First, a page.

Nothing beats the precise, professional, and crisp appearance of a photo with a centered subject and blurred background. Our eyes immediately associate a blurred background with a professional, someone who really knew what they were doing with their camera. That’s why we want to make it easy for you in this guide today and provide the step-by-step break down of how you can replicate this time-old photography tactic in your pictures.
The good news is: getting a blurred background is actually quite simple to do! Considering you barely have enough time in the day as it is, raising kids and adoring those fleeting moments, blurring the background in your family pictures won’t add any stress to your schedule. All it takes is a little practice.
So, without further ado, here’s how to capture the best kids and baby pictures:
Step 1: Set Camera to Aperture Priority Mode
Why? This will allow you to set the aperture manually, while your camera takes care of everything else, like the shutter speed and ISO. To start, turn the dial on the top of your camera to AV or A, depending upon the kind of camera you have.
Step 2: Pick an Aperture Value
Aperture is measured in F stops, which can vary based on the model of camera and type of lens. If you are using the kit lens that came with the camera, you might have a low value of F3.6. In other lenses, it may be F1.8 or even F1.4. For the F3.6, that is the one you will choose. If your lens can go as low as F1.8, stop it at F2.8 (it makes it easier for you to focus on your subject). As you can guess: the smaller the number you use, the more blurred the background will be. You can have fun playing around with different values to see how they compare in the finished photography.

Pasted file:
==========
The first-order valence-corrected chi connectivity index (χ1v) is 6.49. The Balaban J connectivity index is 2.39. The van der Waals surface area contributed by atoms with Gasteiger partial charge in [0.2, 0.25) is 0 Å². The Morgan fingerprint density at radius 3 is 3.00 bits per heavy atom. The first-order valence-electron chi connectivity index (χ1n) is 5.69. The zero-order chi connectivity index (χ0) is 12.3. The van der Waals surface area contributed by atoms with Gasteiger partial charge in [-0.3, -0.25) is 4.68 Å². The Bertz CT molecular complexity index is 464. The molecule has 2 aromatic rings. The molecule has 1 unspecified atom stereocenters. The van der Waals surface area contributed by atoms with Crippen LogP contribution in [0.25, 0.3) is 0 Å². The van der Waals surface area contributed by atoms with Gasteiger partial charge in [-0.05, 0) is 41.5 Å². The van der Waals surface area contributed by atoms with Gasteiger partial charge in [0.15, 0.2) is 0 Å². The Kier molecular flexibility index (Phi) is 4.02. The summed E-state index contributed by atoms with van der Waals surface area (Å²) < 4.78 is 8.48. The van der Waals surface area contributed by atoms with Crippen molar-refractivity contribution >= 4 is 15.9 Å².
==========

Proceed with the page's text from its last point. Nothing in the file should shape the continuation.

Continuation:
Step 3: Place Your Subject Properly
You want to make sure your subject is separated from the background with a decent amount of space. The farther the space, the more dramatic the blur will be. If your subject is part of the background, the blur will not be that drastic.
Step 4: Stand Back
There are still other things you can do to really get that blur noticeable. Stand further back and zoom in on your subject, or use a longer length lens. If you don’t have a zoom lens, choose a lens that has a long focal length. This length is the number before the MM on the lens, so 85mm is a longer length than 50mm.
Step 5: Focus and Snap
Now it’s time to put it all into practice! Press your shutter down halfway to focus on the subject, which is now comfortably set apart from the background. Once focused, snap. Play around with different distances and arrangements until you get the photo you are looking for (yes, it may be hard with your kids fidgeting – but, they will pull through for you).
And that’s it! Blurring the background isn’t as tedious as it seems. Try it out and take the photos of a lifetime starting today.